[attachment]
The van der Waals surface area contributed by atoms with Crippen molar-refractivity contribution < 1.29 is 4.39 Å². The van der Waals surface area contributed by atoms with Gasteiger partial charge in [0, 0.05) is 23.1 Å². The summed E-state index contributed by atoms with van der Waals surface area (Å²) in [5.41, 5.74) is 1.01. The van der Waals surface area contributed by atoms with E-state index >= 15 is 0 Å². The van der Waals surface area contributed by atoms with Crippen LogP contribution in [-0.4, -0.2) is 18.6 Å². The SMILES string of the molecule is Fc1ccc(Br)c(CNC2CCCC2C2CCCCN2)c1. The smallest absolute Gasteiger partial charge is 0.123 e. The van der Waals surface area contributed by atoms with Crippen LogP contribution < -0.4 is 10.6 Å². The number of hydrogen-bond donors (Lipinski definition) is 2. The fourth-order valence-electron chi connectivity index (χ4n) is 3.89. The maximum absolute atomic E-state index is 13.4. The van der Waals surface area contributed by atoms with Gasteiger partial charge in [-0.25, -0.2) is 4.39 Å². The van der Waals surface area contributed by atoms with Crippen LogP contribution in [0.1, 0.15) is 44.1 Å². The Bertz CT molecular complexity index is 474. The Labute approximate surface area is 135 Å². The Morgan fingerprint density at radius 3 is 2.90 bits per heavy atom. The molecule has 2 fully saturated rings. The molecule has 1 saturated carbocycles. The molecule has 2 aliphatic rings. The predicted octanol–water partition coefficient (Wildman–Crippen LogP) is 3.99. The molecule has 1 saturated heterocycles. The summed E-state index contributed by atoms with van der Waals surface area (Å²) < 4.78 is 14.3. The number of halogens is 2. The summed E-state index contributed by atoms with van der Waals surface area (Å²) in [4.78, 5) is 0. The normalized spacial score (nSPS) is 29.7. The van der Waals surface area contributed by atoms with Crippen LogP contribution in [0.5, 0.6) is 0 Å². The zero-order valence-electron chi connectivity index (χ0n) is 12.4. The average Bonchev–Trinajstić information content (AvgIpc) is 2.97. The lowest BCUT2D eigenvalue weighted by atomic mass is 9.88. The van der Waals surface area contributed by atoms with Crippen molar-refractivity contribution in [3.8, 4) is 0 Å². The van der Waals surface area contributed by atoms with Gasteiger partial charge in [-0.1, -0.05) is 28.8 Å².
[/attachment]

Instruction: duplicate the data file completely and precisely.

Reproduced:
The van der Waals surface area contributed by atoms with Crippen molar-refractivity contribution < 1.29 is 4.39 Å². The van der Waals surface area contributed by atoms with Gasteiger partial charge in [0, 0.05) is 23.1 Å². The summed E-state index contributed by atoms with van der Waals surface area (Å²) in [5.41, 5.74) is 1.01. The van der Waals surface area contributed by atoms with E-state index >= 15 is 0 Å². The van der Waals surface area contributed by atoms with Crippen LogP contribution in [-0.4, -0.2) is 18.6 Å². The SMILES string of the molecule is Fc1ccc(Br)c(CNC2CCCC2C2CCCCN2)c1. The smallest absolute Gasteiger partial charge is 0.123 e. The van der Waals surface area contributed by atoms with Crippen LogP contribution < -0.4 is 10.6 Å². The number of hydrogen-bond donors (Lipinski definition) is 2. The fourth-order valence-electron chi connectivity index (χ4n) is 3.89. The maximum absolute atomic E-state index is 13.4. The van der Waals surface area contributed by atoms with Gasteiger partial charge in [-0.25, -0.2) is 4.39 Å². The van der Waals surface area contributed by atoms with Crippen LogP contribution in [0.1, 0.15) is 44.1 Å². The Bertz CT molecular complexity index is 474. The Labute approximate surface area is 135 Å². The Morgan fingerprint density at radius 3 is 2.90 bits per heavy atom. The molecule has 2 fully saturated rings. The molecule has 1 saturated carbocycles. The molecule has 2 aliphatic rings. The predicted octanol–water partition coefficient (Wildman–Crippen LogP) is 3.99. The molecule has 1 saturated heterocycles. The summed E-state index contributed by atoms with van der Waals surface area (Å²) < 4.78 is 14.3. The number of halogens is 2. The summed E-state index contributed by atoms with van der Waals surface area (Å²) in [4.78, 5) is 0. The normalized spacial score (nSPS) is 29.7. The van der Waals surface area contributed by atoms with Crippen LogP contribution in [0.5, 0.6) is 0 Å². The zero-order valence-electron chi connectivity index (χ0n) is 12.4. The average Bonchev–Trinajstić information content (AvgIpc) is 2.97. The lowest BCUT2D eigenvalue weighted by atomic mass is 9.88. The van der Waals surface area contributed by atoms with Crippen molar-refractivity contribution in [3.8, 4) is 0 Å². The van der Waals surface area contributed by atoms with Gasteiger partial charge in [-0.1, -0.05) is 28.8 Å².